Larrain edits these conversations as if he has no patience for watching actors walk, such as, hey, wasn’t Crudup standing up a second ago but now he’s sitting down in a different room carrying on the conversation as if nothing has changed? Furthermore, his camera (wielded by cinematographer Stephane Fontaine, pictured below) too often attempts to create intimacy through extreme close-up (sometimes recalling Les Miserables’ oft-criticized close-ups). Not surprisingly, Jackie ends with an actor staring straight into the camera as an emotional exclamation point on the end of the movie’s sentence, likely striking some as a fitting end to an engrossing portrait of an emotionally devastated woman and others as a deeply pretentious close to an overly pretentious movie.
The intent is likely to visualize Jackie’s psychological descent, emphasize her extreme isolation in The White House and push in on her whispered conversations in room corners with those she trusts as post-assassination paranoia sets in. However, this doesn’t need to be told through a tired framing device and the type of camerawork and editing which draws more attention to itself than is necessary for the story.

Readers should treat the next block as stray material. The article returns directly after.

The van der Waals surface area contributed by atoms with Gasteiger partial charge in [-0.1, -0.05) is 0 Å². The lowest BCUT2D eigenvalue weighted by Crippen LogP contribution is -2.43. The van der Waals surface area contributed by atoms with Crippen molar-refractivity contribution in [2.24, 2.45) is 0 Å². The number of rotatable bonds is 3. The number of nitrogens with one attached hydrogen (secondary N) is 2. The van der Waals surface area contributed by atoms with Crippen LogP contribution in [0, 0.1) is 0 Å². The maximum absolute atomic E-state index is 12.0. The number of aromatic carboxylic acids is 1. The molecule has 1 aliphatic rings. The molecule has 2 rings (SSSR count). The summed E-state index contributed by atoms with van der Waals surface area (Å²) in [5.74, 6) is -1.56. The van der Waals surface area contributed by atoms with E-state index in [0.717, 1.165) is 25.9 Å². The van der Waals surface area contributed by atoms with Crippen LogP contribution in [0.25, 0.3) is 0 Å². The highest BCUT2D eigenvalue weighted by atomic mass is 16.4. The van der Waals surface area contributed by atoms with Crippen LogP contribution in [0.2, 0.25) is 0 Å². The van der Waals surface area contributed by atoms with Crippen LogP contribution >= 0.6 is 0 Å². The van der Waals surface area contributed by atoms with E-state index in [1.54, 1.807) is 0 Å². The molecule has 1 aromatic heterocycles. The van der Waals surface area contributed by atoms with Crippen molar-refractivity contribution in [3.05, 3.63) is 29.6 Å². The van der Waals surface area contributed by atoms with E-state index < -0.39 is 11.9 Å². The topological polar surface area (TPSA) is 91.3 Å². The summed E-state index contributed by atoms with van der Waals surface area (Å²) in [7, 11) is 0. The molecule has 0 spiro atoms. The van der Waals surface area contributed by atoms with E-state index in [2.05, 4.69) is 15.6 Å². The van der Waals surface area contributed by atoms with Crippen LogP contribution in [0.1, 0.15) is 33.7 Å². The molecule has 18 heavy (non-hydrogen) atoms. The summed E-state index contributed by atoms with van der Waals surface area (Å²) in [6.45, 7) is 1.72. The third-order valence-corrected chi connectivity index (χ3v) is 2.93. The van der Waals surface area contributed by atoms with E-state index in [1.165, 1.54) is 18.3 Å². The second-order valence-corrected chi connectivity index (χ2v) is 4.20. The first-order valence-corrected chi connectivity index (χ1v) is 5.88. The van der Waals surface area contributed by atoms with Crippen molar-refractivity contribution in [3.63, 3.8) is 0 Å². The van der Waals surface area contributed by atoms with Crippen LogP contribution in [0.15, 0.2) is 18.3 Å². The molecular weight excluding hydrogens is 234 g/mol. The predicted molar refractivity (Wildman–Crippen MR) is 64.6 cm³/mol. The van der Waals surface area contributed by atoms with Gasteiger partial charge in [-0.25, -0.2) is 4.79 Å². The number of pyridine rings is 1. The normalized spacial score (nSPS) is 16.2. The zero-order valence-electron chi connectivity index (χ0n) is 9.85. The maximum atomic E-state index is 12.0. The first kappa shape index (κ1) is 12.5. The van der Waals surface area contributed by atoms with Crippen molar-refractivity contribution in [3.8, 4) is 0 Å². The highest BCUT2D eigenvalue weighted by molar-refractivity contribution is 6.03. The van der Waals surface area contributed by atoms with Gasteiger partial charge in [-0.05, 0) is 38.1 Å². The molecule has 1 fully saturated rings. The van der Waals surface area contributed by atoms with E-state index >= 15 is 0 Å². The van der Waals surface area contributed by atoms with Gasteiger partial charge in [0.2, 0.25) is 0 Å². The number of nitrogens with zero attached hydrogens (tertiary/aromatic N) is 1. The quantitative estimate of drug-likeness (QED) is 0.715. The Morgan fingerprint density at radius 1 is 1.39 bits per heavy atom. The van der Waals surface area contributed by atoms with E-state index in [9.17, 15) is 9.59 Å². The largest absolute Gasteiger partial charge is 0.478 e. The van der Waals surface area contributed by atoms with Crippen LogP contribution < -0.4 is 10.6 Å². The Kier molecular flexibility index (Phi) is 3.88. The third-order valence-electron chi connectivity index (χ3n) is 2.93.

That being said, there are large stretches of Jackie which are truly quite affecting. For example, it’s hard to look away from Portman’s Jackie during her late-night, drunken fashion show in which she tries on outfit after outfit and traipses around the mostly empty White House as if everything’s normal, the Camelot soundtrack blaring away in the background. Similarly, the whole film might be worth the price of admission just to see the late John Hurt deliver a brilliant swan song performance as a wise, old priest offering counsel on morality and mortality to the grieving, possibly suicidal First Lady.
THE BOTTOM LINE